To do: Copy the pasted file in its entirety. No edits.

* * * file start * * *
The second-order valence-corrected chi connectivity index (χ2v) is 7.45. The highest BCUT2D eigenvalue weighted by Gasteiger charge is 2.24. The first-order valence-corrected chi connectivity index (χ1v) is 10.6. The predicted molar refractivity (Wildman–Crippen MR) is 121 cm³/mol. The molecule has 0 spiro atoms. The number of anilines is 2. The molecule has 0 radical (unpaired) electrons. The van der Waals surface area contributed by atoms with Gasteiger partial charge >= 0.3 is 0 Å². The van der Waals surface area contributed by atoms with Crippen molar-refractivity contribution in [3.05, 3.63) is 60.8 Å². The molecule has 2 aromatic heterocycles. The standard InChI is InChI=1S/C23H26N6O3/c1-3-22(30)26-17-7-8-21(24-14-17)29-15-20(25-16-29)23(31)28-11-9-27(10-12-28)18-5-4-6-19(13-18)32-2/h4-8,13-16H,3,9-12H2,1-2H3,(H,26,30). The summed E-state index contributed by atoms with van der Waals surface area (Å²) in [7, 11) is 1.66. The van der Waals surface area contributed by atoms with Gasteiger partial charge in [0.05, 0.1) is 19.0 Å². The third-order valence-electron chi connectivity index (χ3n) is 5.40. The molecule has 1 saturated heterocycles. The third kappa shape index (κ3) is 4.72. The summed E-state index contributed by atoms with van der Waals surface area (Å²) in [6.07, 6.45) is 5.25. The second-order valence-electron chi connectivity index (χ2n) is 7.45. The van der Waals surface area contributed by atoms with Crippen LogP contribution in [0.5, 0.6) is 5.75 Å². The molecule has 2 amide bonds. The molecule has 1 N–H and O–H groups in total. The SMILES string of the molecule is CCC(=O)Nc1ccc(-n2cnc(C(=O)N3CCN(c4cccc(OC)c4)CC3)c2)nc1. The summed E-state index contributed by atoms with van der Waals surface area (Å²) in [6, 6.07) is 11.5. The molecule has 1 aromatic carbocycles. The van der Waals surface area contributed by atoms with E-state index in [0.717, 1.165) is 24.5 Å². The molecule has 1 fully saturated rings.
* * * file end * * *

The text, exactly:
The second-order valence-corrected chi connectivity index (χ2v) is 7.45. The highest BCUT2D eigenvalue weighted by Gasteiger charge is 2.24. The first-order valence-corrected chi connectivity index (χ1v) is 10.6. The predicted molar refractivity (Wildman–Crippen MR) is 121 cm³/mol. The molecule has 0 spiro atoms. The number of anilines is 2. The molecule has 0 radical (unpaired) electrons. The van der Waals surface area contributed by atoms with Gasteiger partial charge >= 0.3 is 0 Å². The van der Waals surface area contributed by atoms with Crippen molar-refractivity contribution in [3.05, 3.63) is 60.8 Å². The molecule has 2 aromatic heterocycles. The standard InChI is InChI=1S/C23H26N6O3/c1-3-22(30)26-17-7-8-21(24-14-17)29-15-20(25-16-29)23(31)28-11-9-27(10-12-28)18-5-4-6-19(13-18)32-2/h4-8,13-16H,3,9-12H2,1-2H3,(H,26,30). The summed E-state index contributed by atoms with van der Waals surface area (Å²) in [7, 11) is 1.66. The van der Waals surface area contributed by atoms with Gasteiger partial charge in [0.05, 0.1) is 19.0 Å². The third-order valence-electron chi connectivity index (χ3n) is 5.40. The molecule has 1 saturated heterocycles. The third kappa shape index (κ3) is 4.72. The summed E-state index contributed by atoms with van der Waals surface area (Å²) in [6.07, 6.45) is 5.25. The second-order valence-electron chi connectivity index (χ2n) is 7.45. The van der Waals surface area contributed by atoms with Crippen LogP contribution in [0.5, 0.6) is 5.75 Å². The molecule has 2 amide bonds. The molecule has 1 N–H and O–H groups in total. The SMILES string of the molecule is CCC(=O)Nc1ccc(-n2cnc(C(=O)N3CCN(c4cccc(OC)c4)CC3)c2)nc1. The summed E-state index contributed by atoms with van der Waals surface area (Å²) in [6, 6.07) is 11.5. The molecule has 1 aromatic carbocycles. The van der Waals surface area contributed by atoms with E-state index in [0.717, 1.165) is 24.5 Å². The molecule has 1 fully saturated rings.